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Equality is Efficient Since it Contributes to Innovation, Productivity Growth and Environmental Protection: ECLAC

The organization’s Deputy Executive Secretary, Mario Cimoli, made a presentation on a high-level panel convened by the President of the UN General Assembly, in New York.

14 May 2019|News


Mario Cimoli, ECLAC's Deputy Executive Secretary, during his presentation at the United Nations headquarters in New York
Mario Cimoli, ECLAC's Deputy Executive Secretary, during his presentation at the United Nations headquarters in New York.
Photo: ECLAC

The Deputy Executive Secretary of the Economic Commission for Latin America and the Caribbean (ECLAC), Mario Cimoli, reaffirmed today that equality is the foundation of sustainable development and is economically efficient, since it contributes to innovation, productivity growth and environmental protection, during a high-level debate held at United Nations headquarters in New York.

The senior official from ECLAC was one of the main speakers at the “General Assembly High-Level Thematic Debate: Addressing Inequality toward Inclusive Development,” which was convened by the global body’s President, María Fernanda Espinosa, and in which the UN Deputy Secretary-General, Amina Mohammed, participated as well.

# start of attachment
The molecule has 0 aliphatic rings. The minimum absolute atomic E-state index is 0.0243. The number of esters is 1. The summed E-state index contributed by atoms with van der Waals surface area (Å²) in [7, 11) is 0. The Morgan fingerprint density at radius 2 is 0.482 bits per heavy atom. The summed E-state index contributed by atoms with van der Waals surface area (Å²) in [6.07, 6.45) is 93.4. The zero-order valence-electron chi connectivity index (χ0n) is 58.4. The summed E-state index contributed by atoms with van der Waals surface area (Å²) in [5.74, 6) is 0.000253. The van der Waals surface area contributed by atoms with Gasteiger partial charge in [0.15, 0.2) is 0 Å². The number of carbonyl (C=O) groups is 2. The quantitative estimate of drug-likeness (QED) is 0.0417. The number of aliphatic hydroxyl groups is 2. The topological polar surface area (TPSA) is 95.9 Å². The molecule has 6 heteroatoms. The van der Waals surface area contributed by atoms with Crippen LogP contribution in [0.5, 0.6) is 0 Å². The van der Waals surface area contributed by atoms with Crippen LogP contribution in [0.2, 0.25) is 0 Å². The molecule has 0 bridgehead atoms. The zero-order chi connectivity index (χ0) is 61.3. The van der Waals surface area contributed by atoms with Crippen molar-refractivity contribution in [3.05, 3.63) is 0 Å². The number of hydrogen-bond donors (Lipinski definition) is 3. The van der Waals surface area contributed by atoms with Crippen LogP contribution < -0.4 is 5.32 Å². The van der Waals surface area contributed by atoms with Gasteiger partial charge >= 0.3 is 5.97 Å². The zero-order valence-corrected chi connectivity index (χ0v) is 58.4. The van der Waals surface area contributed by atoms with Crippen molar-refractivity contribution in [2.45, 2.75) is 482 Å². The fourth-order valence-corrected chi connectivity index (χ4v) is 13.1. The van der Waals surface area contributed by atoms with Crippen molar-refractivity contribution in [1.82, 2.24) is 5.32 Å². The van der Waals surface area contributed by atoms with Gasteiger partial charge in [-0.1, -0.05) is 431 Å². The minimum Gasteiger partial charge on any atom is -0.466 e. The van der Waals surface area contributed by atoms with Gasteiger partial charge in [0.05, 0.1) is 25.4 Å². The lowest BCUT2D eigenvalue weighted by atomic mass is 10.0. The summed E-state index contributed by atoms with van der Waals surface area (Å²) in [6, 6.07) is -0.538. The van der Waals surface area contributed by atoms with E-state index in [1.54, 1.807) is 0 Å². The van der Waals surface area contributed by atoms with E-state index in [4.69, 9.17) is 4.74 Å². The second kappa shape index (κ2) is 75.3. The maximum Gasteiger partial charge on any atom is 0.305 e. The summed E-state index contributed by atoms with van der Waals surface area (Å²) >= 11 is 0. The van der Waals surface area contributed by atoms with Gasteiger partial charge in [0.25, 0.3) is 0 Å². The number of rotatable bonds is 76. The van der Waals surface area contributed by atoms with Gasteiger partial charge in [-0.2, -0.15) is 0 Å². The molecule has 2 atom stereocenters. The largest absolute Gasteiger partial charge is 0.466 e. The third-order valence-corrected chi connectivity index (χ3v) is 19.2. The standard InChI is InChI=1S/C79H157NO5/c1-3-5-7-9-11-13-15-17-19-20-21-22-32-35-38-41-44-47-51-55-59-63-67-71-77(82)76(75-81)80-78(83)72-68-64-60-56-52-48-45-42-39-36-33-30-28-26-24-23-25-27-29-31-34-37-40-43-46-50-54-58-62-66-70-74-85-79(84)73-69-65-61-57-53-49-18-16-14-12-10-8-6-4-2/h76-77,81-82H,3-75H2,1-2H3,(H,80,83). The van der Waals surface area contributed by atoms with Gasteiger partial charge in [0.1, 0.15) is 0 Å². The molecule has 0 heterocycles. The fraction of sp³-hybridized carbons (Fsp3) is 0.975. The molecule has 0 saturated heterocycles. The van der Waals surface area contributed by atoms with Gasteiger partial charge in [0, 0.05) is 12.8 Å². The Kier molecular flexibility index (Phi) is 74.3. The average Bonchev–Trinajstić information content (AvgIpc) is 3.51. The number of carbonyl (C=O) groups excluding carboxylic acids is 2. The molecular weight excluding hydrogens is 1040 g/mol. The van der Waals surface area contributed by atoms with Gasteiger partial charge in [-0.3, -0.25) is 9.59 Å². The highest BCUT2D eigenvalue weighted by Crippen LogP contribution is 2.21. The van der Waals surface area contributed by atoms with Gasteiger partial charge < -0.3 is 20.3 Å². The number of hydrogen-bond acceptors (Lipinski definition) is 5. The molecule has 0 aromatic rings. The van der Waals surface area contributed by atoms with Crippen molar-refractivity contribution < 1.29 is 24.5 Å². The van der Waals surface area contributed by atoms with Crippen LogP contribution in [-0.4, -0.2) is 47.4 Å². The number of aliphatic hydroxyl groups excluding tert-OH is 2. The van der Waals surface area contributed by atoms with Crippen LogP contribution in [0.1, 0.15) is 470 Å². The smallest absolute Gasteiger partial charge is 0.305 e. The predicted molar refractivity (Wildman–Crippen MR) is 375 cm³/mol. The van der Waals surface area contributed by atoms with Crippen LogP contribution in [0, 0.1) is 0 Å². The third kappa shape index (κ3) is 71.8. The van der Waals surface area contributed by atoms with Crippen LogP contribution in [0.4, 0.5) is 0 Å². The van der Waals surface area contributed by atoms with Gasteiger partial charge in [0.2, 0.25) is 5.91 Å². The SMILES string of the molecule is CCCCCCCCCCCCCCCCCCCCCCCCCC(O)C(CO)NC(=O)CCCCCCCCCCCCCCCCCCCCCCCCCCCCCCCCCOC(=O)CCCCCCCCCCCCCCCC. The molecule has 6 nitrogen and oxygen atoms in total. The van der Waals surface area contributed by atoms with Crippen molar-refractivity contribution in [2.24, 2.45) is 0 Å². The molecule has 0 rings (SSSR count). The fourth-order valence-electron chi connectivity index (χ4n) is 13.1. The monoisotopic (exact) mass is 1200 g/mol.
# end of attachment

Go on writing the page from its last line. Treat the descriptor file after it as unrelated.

During his presentation on Panel No. 2, entitled “Sharing the best practices from national and regional perspectives toward inclusive development,” Mario Cimoli indicated that it is urgent for the problems of inequality to be resolved before it takes root, which means that development patterns must be changed.

“Inequality is inefficient. To be able to improve equality, what is done in the productive arena, and not just in the social arena, is key. And let us not forget about the relevance of technological and productive policies,” Cimoli stated.

He added that the work that can be done by the United Nations and its regional offices is key so that the middle classes are not vulnerable and inequality does not increase.

“As an example, there are three companies in the world that accumulate the capital of all of Latin America. Therefore, technological change is something that we also have to understand to think about equality. On this point, a regional perspective is key; having a Latin American vision about inequality and its underlying reasons,” he stressed.

In his remarks, ECLAC’s Deputy Executive Secretary recalled that the organization has insisted for the last decade that equality must be placed at the center of development and that it should not only be an outcome of sustainable economic models, but also an explanatory variable of their long-term efficiency.

“Equality, productivity and democracy are strategic complementary (not substitute) goods, all the more so in a world subject to strong economic, political and environmental tensions,” he said, adding that policies for social, labor and productive inclusion are necessary.

On the panel, the other speakers included Péter Szijjártó, Minister of Foreign Affairs of Hungary; Ghada Waly, Minister of Social Solidarity of Egypt; Diani Sadiawati, Deputy Minister of National Development Planning on Institutional Relations of Indonesia; and Anousheh Karvar, Special Envoy of France to the International Labor Organization (ILO).

During an exchange with the audience, the Brazilian representative to the General Assembly specially thanked ECLAC for all the work it has done on the issue of inequality in the region.



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